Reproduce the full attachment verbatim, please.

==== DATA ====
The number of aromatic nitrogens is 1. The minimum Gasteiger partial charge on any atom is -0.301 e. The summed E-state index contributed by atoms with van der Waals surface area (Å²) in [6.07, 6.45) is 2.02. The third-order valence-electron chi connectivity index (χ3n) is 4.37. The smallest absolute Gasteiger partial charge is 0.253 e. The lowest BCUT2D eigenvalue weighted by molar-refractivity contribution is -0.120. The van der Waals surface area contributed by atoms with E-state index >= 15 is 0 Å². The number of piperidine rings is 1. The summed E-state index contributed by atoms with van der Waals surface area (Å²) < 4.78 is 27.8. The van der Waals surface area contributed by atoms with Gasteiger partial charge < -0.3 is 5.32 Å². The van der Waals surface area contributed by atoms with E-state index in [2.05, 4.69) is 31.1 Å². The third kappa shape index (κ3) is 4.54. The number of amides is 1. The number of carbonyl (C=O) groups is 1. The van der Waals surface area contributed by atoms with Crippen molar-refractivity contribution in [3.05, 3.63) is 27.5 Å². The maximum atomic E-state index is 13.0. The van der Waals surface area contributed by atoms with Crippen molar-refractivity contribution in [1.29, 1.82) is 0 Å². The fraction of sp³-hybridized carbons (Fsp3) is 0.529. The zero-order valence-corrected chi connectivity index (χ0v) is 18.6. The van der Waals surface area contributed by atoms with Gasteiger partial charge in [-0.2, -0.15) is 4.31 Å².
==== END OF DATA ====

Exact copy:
The number of aromatic nitrogens is 1. The minimum Gasteiger partial charge on any atom is -0.301 e. The summed E-state index contributed by atoms with van der Waals surface area (Å²) in [6.07, 6.45) is 2.02. The third-order valence-electron chi connectivity index (χ3n) is 4.37. The smallest absolute Gasteiger partial charge is 0.253 e. The lowest BCUT2D eigenvalue weighted by molar-refractivity contribution is -0.120. The van der Waals surface area contributed by atoms with E-state index >= 15 is 0 Å². The number of piperidine rings is 1. The summed E-state index contributed by atoms with van der Waals surface area (Å²) < 4.78 is 27.8. The van der Waals surface area contributed by atoms with Gasteiger partial charge < -0.3 is 5.32 Å². The van der Waals surface area contributed by atoms with E-state index in [2.05, 4.69) is 31.1 Å². The third kappa shape index (κ3) is 4.54. The number of amides is 1. The number of carbonyl (C=O) groups is 1. The van der Waals surface area contributed by atoms with Crippen molar-refractivity contribution in [3.05, 3.63) is 27.5 Å². The maximum atomic E-state index is 13.0. The van der Waals surface area contributed by atoms with Crippen molar-refractivity contribution in [1.29, 1.82) is 0 Å². The fraction of sp³-hybridized carbons (Fsp3) is 0.529. The zero-order valence-corrected chi connectivity index (χ0v) is 18.6. The van der Waals surface area contributed by atoms with Gasteiger partial charge in [-0.2, -0.15) is 4.31 Å².